Tourism Ireland’s Global Greening initiative is shining a (green) spotlight on Ireland in time for St. Patrick’s Day. Travel Agent is doing the same, by checking in with some Ireland experts.
Catherine Reilly has been involved in the Irish travel trade for more than three decades. As managing director, Ireland, for Brendan Vacations, she’s seen travel styles and interests change. But the Emerald Isle’s basic draw is eternal.
“It’s such a beautiful country with spectacular land and seascapes. It’s also diverse, which is another reason people love to visit. They can go from rolling hills to a lunar-like landscape. And it’s an ancient culture, with buildings that predate the pyramids,” Reilly tells Travel Agent.
It goes without saying that the famous Irish hospitality is another key selling point.
“Clients perceive Ireland as an easy trip. It’s English-speaking and incredibly hospitable,” Phyllis Stoller, founder of The Women’s Travel Group, tells Travel Agent.
The country’s ties to the U.S. also heighten its appeal. According the U.S. Census Bureau, more than 34 million Americans claim some Irish ancestry. That makes for lots of potential clients who can walk in their genealogical footsteps. Or explore them by bus, train or car.
In fact, modes of access are as varied as the country itself.
Monograms has a new "Ireland by Rail" package that is popular with those interested in independent travel.
“Most often in Ireland, you are dealing with rental cars and the hassle of driving yourself around. Our answer is to see it by rail. It’s one of our newest and most unique packages,” Steve Born, vice president of marketing for the Globus family of brands, tells Travel Agent.
At Brendan Vacations, tours come in four different travel styles: Guided Vacations, Locally Hosted, Private Chauffeur, and Self-Drive. Unique aspects include special “Be My Guest” excursions to Irish farmhouses or manor homes. One setting is on Lough Gill in County Sligo, where W. B. Yeats often visited.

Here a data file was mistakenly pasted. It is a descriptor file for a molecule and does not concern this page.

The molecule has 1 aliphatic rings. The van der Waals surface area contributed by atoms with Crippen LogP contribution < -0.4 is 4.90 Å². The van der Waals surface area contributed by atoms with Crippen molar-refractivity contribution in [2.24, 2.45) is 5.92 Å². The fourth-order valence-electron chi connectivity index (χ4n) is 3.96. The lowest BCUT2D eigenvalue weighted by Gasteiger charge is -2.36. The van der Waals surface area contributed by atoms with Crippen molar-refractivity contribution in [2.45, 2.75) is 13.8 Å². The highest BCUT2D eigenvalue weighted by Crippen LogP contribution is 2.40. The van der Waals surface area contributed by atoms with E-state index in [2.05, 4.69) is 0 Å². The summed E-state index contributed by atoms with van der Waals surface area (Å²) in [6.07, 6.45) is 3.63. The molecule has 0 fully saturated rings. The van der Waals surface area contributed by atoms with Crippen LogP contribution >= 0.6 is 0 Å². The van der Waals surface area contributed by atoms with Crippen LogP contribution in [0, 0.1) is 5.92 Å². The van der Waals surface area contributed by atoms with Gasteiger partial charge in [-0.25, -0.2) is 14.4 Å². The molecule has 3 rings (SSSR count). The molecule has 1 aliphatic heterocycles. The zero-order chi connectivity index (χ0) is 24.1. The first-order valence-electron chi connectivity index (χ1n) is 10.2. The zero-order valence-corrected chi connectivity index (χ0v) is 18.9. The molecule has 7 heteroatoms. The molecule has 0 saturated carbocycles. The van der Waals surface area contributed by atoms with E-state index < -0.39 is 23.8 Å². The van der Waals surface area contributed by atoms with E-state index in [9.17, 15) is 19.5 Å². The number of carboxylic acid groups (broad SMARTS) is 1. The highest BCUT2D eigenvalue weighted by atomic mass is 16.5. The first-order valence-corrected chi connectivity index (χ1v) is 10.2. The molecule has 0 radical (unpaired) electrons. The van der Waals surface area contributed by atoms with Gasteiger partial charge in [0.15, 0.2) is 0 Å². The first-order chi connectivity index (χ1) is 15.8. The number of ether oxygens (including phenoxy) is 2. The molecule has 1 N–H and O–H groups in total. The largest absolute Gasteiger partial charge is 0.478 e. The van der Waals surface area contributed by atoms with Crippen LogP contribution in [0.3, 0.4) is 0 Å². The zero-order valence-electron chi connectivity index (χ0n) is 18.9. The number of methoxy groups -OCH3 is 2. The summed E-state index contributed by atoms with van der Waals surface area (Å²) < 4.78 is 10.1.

“People come to the house, meet the owners and enjoy a lovely meal. They also hear Yeats poems while overlooking the scenery that inspired him. It’s mesmerizing,” said Reilly.
While most visitors come for classic destinations such as Dublin, Waterford and County Cork, additional sites are increasingly popular. They include the gourmet capital of Kinsale and the Wild Atlantic Way. The latter is a driving route on the west coast of Ireland offering 2,500 km of inlets, coves and rugged scenery.
“We dip in and out of the Wild Atlantic Way on several tours. There’s so much there that calls to the visitor. You can stop in at local restaurants, sample artisanal cheeses and smoked salmon. Or buy perfume made with the heather that grows there. It’s a work in progress but it’s the authentic rural Ireland that people have in their minds,” said Reilly.
Stoller’s clients are interested in the beauty and scenery of Ireland. But they’re curious about the (sometimes gritty) story of Ireland as well. A tour this summer takes in the poignant tales of emigration at the Cobb Heritage Center and the politics of whisky at the Old Jameson Distillery.
Stoller also offers a Northern Ireland extension because “it’s equally gorgeous and thinking women always want to hear the other side of the story,” said Stoller.
Ireland’s story continues to evolve.
“The first time I went there, there was one phone book for the entire country. It’s incredible to me what Ireland has become,” said Stoller.
The client base has expanded as well.
“Gardeners, equestrians, Maeve Binchy fans. You’d be amazed how wide the visitor pool can be,” said Reilly.
Film and TV settings are bringing visitors in as well. Brendan offers a popular self-drive "Home of Thrones" itinerary through Northern Ireland. It features the real Westeros caves, castles and forests used in the “Game of Thrones” TV series.
“More young people can afford to travel now, and they’re coming to Ireland. Tourist season kicks off during St. Patrick’s week. We can already see so many Americans here. It’s fantastic,” said Reilly.